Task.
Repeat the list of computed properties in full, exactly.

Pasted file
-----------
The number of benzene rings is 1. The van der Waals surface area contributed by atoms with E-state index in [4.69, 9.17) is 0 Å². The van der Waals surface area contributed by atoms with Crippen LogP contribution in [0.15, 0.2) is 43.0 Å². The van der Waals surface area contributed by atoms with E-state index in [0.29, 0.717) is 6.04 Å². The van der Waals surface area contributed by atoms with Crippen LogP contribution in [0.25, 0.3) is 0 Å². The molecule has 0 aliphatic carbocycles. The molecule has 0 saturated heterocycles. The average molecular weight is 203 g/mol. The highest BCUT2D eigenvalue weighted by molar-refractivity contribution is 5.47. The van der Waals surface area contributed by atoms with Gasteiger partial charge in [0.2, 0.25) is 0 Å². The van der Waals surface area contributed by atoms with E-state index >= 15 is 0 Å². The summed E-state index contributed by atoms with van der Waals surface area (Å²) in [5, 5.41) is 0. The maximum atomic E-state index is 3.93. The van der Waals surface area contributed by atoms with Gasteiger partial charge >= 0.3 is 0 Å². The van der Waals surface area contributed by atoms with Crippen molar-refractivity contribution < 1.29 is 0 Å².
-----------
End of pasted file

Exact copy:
The number of benzene rings is 1. The van der Waals surface area contributed by atoms with E-state index in [4.69, 9.17) is 0 Å². The van der Waals surface area contributed by atoms with Crippen LogP contribution in [0.15, 0.2) is 43.0 Å². The van der Waals surface area contributed by atoms with E-state index in [0.29, 0.717) is 6.04 Å². The van der Waals surface area contributed by atoms with Crippen LogP contribution in [0.25, 0.3) is 0 Å². The molecule has 0 aliphatic carbocycles. The molecule has 0 saturated heterocycles. The average molecular weight is 203 g/mol. The highest BCUT2D eigenvalue weighted by molar-refractivity contribution is 5.47. The van der Waals surface area contributed by atoms with Gasteiger partial charge in [0.2, 0.25) is 0 Å². The van der Waals surface area contributed by atoms with E-state index >= 15 is 0 Å². The summed E-state index contributed by atoms with van der Waals surface area (Å²) in [5, 5.41) is 0. The maximum atomic E-state index is 3.93. The van der Waals surface area contributed by atoms with Gasteiger partial charge >= 0.3 is 0 Å². The van der Waals surface area contributed by atoms with Crippen molar-refractivity contribution < 1.29 is 0 Å².